[R-sig-ME] [R] negative variances

John Maindonald john.maindonald at anu.edu.au
Thu Apr 12 12:17:20 CEST 2007

Negative variances, unless they can be explained as statistical error,
surely indicate that the model that is formulated expecting variances
to be positive is inappropriate.  My preference is to do what MLwiN
does, and allow the estimates to go negative, just so that the user is
alerted to problems with the model, or at least with its formulation.

The model that has negative "variance" components may from the
point of view of getting the variance-covariance structure correct be
OK, just formulated using parameters that, notwithstanding a fervent
wish to interpret them as variances, cannot be so interpreted.

I once heard, from people providing a data analysis service, of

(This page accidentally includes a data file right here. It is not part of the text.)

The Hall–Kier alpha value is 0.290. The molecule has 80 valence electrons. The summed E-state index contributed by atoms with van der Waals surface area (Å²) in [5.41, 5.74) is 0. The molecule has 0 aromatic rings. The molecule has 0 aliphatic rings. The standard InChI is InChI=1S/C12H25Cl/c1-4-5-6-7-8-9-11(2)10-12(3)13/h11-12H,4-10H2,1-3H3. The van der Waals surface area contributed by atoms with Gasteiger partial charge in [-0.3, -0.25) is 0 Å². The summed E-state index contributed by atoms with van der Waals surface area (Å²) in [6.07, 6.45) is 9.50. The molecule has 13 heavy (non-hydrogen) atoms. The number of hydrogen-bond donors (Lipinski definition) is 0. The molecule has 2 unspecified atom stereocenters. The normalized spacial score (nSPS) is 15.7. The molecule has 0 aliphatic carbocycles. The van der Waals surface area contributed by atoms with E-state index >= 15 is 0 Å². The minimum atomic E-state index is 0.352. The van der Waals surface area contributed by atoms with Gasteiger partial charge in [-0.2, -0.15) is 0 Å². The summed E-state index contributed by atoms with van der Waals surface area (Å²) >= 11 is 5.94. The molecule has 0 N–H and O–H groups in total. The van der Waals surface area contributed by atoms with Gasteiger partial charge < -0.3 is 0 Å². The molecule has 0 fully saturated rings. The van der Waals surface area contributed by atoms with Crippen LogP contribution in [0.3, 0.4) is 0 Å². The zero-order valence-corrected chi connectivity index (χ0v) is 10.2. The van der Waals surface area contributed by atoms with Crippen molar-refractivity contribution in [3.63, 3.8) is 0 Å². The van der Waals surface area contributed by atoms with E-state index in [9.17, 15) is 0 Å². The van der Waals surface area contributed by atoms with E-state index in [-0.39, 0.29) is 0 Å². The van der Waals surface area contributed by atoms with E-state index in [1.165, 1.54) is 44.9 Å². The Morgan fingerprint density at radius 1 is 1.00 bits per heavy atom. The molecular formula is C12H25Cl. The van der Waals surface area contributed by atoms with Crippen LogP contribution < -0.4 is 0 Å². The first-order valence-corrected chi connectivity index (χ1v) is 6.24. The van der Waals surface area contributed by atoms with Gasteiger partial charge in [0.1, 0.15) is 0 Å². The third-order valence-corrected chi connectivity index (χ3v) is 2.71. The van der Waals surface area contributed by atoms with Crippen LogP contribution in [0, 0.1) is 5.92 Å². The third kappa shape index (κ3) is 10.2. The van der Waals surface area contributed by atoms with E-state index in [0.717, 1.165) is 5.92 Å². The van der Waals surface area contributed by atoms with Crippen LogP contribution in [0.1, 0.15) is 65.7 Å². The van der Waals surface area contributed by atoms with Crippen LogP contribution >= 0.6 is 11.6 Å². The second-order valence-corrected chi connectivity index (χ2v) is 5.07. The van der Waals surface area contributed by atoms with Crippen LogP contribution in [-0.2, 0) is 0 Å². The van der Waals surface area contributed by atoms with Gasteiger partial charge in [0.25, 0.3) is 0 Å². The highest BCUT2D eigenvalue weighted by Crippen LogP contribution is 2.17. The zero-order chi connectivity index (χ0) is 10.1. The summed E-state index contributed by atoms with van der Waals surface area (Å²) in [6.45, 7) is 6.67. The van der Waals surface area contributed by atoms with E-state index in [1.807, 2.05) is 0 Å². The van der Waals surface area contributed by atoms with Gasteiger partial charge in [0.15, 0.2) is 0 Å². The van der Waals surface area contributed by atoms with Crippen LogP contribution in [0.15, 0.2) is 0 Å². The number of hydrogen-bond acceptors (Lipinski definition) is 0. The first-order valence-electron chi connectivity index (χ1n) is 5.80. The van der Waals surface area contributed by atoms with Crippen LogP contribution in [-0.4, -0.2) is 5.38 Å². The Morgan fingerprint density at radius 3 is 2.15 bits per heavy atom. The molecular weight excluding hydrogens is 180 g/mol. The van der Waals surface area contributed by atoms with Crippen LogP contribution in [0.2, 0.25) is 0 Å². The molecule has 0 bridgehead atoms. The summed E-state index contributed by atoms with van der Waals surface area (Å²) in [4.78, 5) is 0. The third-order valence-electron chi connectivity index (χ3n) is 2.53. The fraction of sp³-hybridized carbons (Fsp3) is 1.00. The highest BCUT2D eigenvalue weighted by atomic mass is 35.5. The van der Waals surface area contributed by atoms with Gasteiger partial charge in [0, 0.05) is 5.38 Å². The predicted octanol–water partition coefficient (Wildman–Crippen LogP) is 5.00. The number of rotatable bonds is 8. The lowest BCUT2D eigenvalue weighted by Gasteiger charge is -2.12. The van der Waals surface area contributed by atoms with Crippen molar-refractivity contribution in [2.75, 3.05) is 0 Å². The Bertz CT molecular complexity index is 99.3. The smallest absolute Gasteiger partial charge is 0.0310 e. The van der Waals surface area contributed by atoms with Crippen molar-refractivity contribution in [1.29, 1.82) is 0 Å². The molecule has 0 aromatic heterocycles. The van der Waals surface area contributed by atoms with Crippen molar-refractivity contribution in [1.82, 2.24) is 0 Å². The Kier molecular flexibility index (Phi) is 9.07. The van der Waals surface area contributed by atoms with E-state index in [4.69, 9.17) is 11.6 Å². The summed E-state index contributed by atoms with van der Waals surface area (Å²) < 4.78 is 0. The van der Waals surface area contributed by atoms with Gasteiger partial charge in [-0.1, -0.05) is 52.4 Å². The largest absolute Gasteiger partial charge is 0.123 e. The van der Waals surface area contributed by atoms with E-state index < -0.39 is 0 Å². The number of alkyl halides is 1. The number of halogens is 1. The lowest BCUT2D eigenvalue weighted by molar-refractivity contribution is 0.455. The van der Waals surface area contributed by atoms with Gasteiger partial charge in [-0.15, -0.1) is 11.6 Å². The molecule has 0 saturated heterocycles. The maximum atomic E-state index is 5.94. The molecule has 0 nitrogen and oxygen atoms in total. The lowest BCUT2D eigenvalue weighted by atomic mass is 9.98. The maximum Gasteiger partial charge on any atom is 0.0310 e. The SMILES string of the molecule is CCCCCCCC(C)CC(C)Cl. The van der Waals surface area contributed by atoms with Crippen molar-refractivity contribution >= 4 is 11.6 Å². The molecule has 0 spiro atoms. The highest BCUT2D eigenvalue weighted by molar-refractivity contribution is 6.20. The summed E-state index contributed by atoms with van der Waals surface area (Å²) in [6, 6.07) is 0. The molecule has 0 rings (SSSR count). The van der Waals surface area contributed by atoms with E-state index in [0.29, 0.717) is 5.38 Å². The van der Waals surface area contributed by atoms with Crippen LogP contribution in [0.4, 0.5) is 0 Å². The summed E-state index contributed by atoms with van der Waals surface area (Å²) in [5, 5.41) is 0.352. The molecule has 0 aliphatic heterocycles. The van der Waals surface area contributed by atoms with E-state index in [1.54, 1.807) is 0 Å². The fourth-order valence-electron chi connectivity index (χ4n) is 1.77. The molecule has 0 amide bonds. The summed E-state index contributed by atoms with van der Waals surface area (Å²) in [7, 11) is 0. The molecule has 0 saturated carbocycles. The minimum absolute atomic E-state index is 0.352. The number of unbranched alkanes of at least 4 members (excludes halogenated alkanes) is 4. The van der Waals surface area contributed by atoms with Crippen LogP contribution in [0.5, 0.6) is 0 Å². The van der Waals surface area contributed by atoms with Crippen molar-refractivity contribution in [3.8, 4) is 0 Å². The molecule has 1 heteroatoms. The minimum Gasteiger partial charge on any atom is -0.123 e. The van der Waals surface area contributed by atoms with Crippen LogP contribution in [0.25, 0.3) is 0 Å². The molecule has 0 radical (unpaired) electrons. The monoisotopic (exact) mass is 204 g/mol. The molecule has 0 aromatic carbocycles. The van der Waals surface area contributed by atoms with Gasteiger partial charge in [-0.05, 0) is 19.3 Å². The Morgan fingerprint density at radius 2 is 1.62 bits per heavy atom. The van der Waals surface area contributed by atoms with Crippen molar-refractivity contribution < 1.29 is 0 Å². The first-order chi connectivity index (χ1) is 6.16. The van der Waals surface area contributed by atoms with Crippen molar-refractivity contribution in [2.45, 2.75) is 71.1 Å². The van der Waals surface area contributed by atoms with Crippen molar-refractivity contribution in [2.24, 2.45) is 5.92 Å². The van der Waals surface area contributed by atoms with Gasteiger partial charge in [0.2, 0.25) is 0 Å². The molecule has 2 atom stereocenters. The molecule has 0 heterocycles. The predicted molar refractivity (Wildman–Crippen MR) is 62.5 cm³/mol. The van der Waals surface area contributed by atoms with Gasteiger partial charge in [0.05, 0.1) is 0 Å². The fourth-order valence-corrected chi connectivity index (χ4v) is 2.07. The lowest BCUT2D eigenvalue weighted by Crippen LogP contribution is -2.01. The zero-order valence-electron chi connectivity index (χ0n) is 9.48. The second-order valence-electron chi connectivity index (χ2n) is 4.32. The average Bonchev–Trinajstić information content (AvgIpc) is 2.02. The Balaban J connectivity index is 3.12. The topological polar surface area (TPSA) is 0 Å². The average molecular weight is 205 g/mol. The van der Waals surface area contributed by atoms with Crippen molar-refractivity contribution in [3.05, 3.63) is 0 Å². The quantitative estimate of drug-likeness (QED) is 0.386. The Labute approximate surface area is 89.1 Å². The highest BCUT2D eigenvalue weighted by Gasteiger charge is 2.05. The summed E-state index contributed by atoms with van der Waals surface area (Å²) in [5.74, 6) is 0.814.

receiving randomized block treatment comparison data where it
turned out that the blocks had been chosen, e.g. with their plots
at increasing distances from a stream.  A negative between block
component of "variance" was, given the design, to be expected.
I did myself once encounter a scientist who thought that blocks
should be chosen, as far as possible, so that each individual block
spanned as large a part of the variation as possible.

A problem with SEMs is that this stuff typically hides under the hood.
It is not obvious how the user might get to look under the hood
(at the layout of the blocks, maybe) and comment, "Ah, I might have
guessed as much."

Graphical models (the name is not as revealing as one might like
of the nature of these models) can be a huge advance because they
do try to pull apart what goes into SEMs, to look under the hood.
See the gR task view for R, that you can get to from a CRAN mirror.

John Maindonald             email: john.maindonald at anu.edu.au
phone : +61 2 (6125)3473    fax  : +61 2(6125)5549
Centre for Mathematics & Its Applications, Room 1194,
John Dedman Mathematical Sciences Building (Building 27)
Australian National University, Canberra ACT 0200.